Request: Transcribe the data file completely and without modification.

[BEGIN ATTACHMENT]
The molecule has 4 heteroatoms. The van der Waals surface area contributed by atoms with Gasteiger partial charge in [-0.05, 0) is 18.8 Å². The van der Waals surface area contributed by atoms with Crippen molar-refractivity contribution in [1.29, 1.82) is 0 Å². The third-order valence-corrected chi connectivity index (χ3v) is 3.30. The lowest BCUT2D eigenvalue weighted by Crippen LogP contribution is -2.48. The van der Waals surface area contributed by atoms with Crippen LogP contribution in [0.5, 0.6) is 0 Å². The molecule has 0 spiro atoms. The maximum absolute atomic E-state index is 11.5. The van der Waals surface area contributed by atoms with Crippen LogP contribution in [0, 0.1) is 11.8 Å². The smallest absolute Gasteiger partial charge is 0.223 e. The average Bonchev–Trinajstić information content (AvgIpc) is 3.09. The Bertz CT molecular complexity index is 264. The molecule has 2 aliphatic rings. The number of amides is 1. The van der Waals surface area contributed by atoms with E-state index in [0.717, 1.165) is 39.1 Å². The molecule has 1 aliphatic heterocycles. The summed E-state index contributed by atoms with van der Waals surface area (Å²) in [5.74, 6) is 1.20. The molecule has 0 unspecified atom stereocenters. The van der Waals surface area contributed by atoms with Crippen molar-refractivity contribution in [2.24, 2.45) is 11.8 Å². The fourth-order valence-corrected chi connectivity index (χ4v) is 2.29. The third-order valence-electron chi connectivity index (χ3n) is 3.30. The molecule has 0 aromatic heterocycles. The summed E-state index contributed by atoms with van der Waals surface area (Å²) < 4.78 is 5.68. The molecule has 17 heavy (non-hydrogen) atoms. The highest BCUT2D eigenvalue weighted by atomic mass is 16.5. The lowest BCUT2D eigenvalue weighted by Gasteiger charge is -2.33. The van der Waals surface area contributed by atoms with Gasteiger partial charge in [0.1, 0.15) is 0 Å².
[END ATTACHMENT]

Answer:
The molecule has 4 heteroatoms. The van der Waals surface area contributed by atoms with Gasteiger partial charge in [-0.05, 0) is 18.8 Å². The van der Waals surface area contributed by atoms with Crippen molar-refractivity contribution in [1.29, 1.82) is 0 Å². The third-order valence-corrected chi connectivity index (χ3v) is 3.30. The lowest BCUT2D eigenvalue weighted by Crippen LogP contribution is -2.48. The van der Waals surface area contributed by atoms with Crippen LogP contribution in [0.5, 0.6) is 0 Å². The molecule has 0 spiro atoms. The maximum absolute atomic E-state index is 11.5. The van der Waals surface area contributed by atoms with Crippen LogP contribution in [0, 0.1) is 11.8 Å². The smallest absolute Gasteiger partial charge is 0.223 e. The average Bonchev–Trinajstić information content (AvgIpc) is 3.09. The Bertz CT molecular complexity index is 264. The molecule has 2 aliphatic rings. The number of amides is 1. The van der Waals surface area contributed by atoms with E-state index in [0.717, 1.165) is 39.1 Å². The molecule has 1 aliphatic heterocycles. The summed E-state index contributed by atoms with van der Waals surface area (Å²) in [5.74, 6) is 1.20. The molecule has 0 unspecified atom stereocenters. The van der Waals surface area contributed by atoms with Crippen molar-refractivity contribution in [2.24, 2.45) is 11.8 Å². The fourth-order valence-corrected chi connectivity index (χ4v) is 2.29. The third-order valence-electron chi connectivity index (χ3n) is 3.30. The molecule has 0 aromatic heterocycles. The summed E-state index contributed by atoms with van der Waals surface area (Å²) < 4.78 is 5.68. The molecule has 17 heavy (non-hydrogen) atoms. The highest BCUT2D eigenvalue weighted by atomic mass is 16.5. The lowest BCUT2D eigenvalue weighted by Gasteiger charge is -2.33. The van der Waals surface area contributed by atoms with Gasteiger partial charge in [0.1, 0.15) is 0 Å².